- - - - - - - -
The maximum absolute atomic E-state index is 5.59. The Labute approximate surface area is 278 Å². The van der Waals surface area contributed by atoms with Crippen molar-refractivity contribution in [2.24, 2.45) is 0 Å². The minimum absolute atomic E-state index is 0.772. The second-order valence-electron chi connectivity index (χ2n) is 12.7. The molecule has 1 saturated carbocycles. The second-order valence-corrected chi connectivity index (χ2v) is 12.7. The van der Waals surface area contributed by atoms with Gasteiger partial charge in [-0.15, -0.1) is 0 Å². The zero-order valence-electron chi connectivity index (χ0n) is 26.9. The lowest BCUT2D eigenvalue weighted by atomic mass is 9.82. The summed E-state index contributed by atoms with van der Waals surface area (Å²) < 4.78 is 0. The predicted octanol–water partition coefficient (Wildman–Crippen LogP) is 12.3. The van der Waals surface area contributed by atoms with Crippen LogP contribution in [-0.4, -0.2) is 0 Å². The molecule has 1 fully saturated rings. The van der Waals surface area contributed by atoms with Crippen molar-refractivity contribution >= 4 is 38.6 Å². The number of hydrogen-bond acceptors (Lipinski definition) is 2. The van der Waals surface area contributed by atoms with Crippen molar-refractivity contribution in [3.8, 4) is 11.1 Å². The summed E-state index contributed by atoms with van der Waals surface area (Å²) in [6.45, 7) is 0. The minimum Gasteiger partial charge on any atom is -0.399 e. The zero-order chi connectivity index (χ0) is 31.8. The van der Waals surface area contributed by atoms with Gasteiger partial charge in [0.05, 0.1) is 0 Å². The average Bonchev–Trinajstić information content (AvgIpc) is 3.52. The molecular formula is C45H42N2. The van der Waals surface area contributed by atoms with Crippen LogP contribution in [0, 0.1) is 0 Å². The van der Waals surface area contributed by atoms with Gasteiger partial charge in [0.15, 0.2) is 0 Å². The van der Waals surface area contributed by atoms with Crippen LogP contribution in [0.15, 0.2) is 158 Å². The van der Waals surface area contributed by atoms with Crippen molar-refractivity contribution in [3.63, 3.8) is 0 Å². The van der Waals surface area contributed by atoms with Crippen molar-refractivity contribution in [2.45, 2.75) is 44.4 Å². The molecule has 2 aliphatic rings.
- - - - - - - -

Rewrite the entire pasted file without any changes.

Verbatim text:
The maximum absolute atomic E-state index is 5.59. The Labute approximate surface area is 278 Å². The van der Waals surface area contributed by atoms with Crippen molar-refractivity contribution in [2.24, 2.45) is 0 Å². The minimum absolute atomic E-state index is 0.772. The second-order valence-electron chi connectivity index (χ2n) is 12.7. The molecule has 1 saturated carbocycles. The second-order valence-corrected chi connectivity index (χ2v) is 12.7. The van der Waals surface area contributed by atoms with Gasteiger partial charge in [-0.15, -0.1) is 0 Å². The zero-order valence-electron chi connectivity index (χ0n) is 26.9. The lowest BCUT2D eigenvalue weighted by atomic mass is 9.82. The summed E-state index contributed by atoms with van der Waals surface area (Å²) < 4.78 is 0. The predicted octanol–water partition coefficient (Wildman–Crippen LogP) is 12.3. The van der Waals surface area contributed by atoms with Crippen LogP contribution in [-0.4, -0.2) is 0 Å². The molecule has 1 fully saturated rings. The van der Waals surface area contributed by atoms with Crippen molar-refractivity contribution >= 4 is 38.6 Å². The number of hydrogen-bond acceptors (Lipinski definition) is 2. The van der Waals surface area contributed by atoms with Crippen molar-refractivity contribution in [3.8, 4) is 11.1 Å². The summed E-state index contributed by atoms with van der Waals surface area (Å²) in [6.45, 7) is 0. The minimum Gasteiger partial charge on any atom is -0.399 e. The zero-order chi connectivity index (χ0) is 31.8. The van der Waals surface area contributed by atoms with Gasteiger partial charge in [0.05, 0.1) is 0 Å². The average Bonchev–Trinajstić information content (AvgIpc) is 3.52. The molecular formula is C45H42N2. The van der Waals surface area contributed by atoms with Crippen LogP contribution in [0, 0.1) is 0 Å². The van der Waals surface area contributed by atoms with Gasteiger partial charge in [0.15, 0.2) is 0 Å². The van der Waals surface area contributed by atoms with Crippen LogP contribution in [0.15, 0.2) is 158 Å². The van der Waals surface area contributed by atoms with Crippen molar-refractivity contribution in [3.63, 3.8) is 0 Å². The van der Waals surface area contributed by atoms with Crippen molar-refractivity contribution in [2.45, 2.75) is 44.4 Å². The molecule has 2 aliphatic rings.